French presidential candidates in bidding war on homosexual ‘marriage’
March 28, 2012 (LifeSiteNews.com) - French President Nicolas Sarkozy is beginning to compromise his opposition to homosexual “marriage” in an attempt to catch up with his socialist rival in this year’s elections, Francois Hollande.
Trailing Hollande in polls over a second-round vote by between 8 and 16 percentage points, Sarkozy is offering to create a “marriage” ceremony that would be conducted by the government as part of the beginning of a Pact of Civil Solidarity (PACS), a loose legal arrangement open to homosexuals in France.
“I am ready to propose—it would be a matter of a decree—that the marriage ceremony, for a homosexual PACS, be made a right,” said Sarkozy in an interview with the French magazine Tetu, adding that “the ceremony would permit a true social acceptance” of homosexual unions.
He has also ceded the notion that cohabiting homosexuals constitute a “family.”
“A family can be one father-one mother, two fathers or two mothers. I think that it’s necessary to leave the situation as it is, in a somewhat unclear area, that we are not obligated to legislate everything, to vote for laws for everything,” Sarkozy said in the same interview.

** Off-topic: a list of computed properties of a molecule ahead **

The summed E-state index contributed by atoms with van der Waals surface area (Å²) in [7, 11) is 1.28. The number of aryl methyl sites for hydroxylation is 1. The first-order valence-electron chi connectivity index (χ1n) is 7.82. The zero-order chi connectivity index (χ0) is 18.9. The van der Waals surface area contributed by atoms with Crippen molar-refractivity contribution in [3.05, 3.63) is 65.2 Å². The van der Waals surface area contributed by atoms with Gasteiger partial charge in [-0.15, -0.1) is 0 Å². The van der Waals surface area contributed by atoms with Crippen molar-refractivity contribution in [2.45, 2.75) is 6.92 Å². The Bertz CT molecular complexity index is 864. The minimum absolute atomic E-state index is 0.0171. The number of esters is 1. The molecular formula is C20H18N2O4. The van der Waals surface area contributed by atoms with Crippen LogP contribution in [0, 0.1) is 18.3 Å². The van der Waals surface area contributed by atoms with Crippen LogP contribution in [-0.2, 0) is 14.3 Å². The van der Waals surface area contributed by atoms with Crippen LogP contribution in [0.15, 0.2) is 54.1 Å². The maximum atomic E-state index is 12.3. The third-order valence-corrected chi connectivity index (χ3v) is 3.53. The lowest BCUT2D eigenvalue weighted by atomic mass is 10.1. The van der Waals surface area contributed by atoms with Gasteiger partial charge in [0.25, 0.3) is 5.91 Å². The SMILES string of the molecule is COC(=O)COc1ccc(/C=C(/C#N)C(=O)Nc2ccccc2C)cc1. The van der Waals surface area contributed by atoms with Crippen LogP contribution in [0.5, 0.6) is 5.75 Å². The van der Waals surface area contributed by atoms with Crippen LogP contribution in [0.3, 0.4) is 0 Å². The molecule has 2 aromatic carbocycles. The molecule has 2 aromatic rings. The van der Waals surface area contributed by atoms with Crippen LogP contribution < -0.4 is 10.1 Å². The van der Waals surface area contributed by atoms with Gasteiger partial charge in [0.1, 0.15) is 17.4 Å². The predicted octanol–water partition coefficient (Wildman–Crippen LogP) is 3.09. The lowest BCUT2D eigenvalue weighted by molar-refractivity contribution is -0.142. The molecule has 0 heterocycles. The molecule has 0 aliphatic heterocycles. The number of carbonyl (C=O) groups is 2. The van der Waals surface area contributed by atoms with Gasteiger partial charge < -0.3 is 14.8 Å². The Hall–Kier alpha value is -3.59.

Hollande, in contrast, told Tetu that he intends to create homosexual “marriage” by early 2013, a position endorsed by a majority of French, according to numerous opinion polls.
“I know that the first months of the parliamentary session will be essentially committed to elements of financial planning, so I prefer to be honest: if we want a good debate, it’s better to start at the beginning of 2013 and to finish by spring,” Hollande told Tetu in an interview published in the same edition as Sarkozy’s.
Although Sarkozy’s proposal would give the appearance of “marriage” to homosexual unions, they would not enjoy the same rights as marriage. PACS are weak contractual arrangements, offering ease of termination, with minimal resdidual obligations. Moreover, they do not afford the right of adopting children, something Sarkozy continues to oppose.
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